Section 4. Evaluation of Potential Indicators for Puget Sound

1. Indicator selection and organization

We began our evaluation of indicators by compiling a list of available indicators. To build on previous efforts, we selected indicators from three sources: a 2008 report titled, “Environmental Indicators for the Puget Sound Partnership: A Regional Effort to Select Provisional Indicators (Phase 1);” the PSP Action Agenda; and the 2009 PSP Technical Memoranda, “Identification of Ecosystem Components and Their Indicators and Targets,” and “Ecosystem Status and Trends” (Puget Sound Partnership 2008a, O’Neill et al. 2008, Puget Sound Partnership 2009b, Puget Sound Partnership 2009c). Further, a small number of indicators were identified through a review of the regional literature (e.g. Wiley and Palmer 2008, DeGasperi et al. 2009) and were also included on the list of available indicators.

The authors of the “Environmental Indicators for the Puget Sound Partnership” report reviewed over 100 documents to create a list of more than 650 indicators that had been proposed or used in Puget Sound and Georgia Basin (O’Neill et al. 2008). Using a set of screening criteria, they reduced the list to approximately 250 indicators that were “good,” or “potential.” Further, there was a set of indicators, which were of, “possible future,” value but were not considered for use in that evaluation because they did not have existing data. However, they were included in our evaluation. Finally, there was a small group of indicators indentified that were not evaluated in the 2008 work. These were also included in the PSSU process.

The PSP Action Agenda listed a subset of environmental indicators, which had been selected based on a review by the PSP Science Panel (Puget Sound Partnership 2008a). This list of 102 indicators was included in our evaluation process to ensure completeness.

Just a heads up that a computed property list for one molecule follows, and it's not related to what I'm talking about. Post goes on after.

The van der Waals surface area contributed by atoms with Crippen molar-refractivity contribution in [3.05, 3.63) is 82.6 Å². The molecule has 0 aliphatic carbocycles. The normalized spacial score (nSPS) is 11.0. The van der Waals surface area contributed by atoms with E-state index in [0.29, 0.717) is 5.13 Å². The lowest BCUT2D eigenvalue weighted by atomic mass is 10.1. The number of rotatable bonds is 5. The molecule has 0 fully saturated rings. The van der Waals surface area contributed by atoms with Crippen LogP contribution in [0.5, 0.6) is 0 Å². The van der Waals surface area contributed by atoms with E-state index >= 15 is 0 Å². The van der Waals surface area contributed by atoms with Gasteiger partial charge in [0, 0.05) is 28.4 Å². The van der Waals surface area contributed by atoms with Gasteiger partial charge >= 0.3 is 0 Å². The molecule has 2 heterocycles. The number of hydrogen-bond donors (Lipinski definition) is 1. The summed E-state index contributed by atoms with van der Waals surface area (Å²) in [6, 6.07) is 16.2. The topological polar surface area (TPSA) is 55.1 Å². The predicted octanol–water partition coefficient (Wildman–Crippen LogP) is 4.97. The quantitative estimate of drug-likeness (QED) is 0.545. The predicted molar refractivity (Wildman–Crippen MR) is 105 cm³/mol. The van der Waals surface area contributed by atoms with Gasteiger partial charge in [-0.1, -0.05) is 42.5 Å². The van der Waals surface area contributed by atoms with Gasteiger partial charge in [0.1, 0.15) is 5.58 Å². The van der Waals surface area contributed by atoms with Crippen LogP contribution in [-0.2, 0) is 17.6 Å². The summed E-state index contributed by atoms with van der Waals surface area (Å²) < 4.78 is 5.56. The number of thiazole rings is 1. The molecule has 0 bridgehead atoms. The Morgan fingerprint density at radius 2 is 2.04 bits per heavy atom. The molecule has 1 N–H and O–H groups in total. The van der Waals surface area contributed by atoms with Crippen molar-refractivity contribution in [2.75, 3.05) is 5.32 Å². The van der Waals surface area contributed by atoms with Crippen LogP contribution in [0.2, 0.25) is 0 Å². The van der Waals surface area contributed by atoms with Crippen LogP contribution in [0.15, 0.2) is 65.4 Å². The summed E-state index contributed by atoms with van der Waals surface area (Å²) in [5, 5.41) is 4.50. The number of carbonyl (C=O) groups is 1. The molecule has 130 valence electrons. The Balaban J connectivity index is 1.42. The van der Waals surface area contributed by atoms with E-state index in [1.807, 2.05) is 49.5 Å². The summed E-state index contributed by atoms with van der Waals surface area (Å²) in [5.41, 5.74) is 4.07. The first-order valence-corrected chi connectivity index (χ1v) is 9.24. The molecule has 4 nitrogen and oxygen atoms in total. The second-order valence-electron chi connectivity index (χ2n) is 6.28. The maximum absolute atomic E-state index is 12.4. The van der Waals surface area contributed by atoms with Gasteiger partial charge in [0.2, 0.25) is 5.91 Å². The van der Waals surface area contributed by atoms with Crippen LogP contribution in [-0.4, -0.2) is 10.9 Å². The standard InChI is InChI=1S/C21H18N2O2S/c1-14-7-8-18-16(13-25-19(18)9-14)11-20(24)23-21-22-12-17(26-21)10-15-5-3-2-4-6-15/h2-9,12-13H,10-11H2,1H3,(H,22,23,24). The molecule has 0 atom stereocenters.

In 2009, the PSP began a separate indicator selection process specifically guided by the Open Standards for the Practice of Conservation (Conservation Measures Partnership 2007, Puget Sound Partnership 2009b) which included the development of Focal Components and Key Attributes through a series of workshops. As summarized in the 2009 Technical Memorandum, “Identification of Ecosystem Components and Their Indicators and Targets,” the process resulted in the identification of over 160 indicators, including many associated with the Built Environment, Working Marine Industries, Working Resource Lands and Industries, Nature Oriented Recreation, and Aesthetics, Scenic Resources, and Existence Values (Puget Sound Partnership 2009b). These indicators were included in our evaluation, unless they had been previously evaluated and found to be theoretically unsound (O’Neill et al. 2008).

In a parallel effort, the PSP Technical Memorandum, “Ecosystem Status and Trends,” reported on a set of 43 indicators (Puget Sound Partnership 2009e). A subset of these were used in the 2009 State of the Sound report. All were included for consideration.

Finally, with specific regard to the indicators of Water Quantity, the literature identifies well over 150 unique indicators, which can be utilized to track various aspects of the hydrologic flow regime (see Olden and Poff 2003). Instead of individually evaluating each indicator, a literature review was undertaken to identify issues of potential concern in the Puget Sound region (see Section 5.5) and the results of that literature review were used to focus the choice of Water Quantity indicators for further evaluation.

The entire set of indicators was combined and redundant indicators removed, yielding a composite list of over 250 preliminary indicators for evaluation. The indicators were then organized according to the Key Attributes of our framework (see Figure 2 in Section 3). Our initial organization was based solely on expert opinion and recommendations. The process identified several indicators that could be appropriately categorized under more than one Key Attribute. However, the evaluation process allowed for the reorganization or reassignment of indicators based on the results of the review of the literature.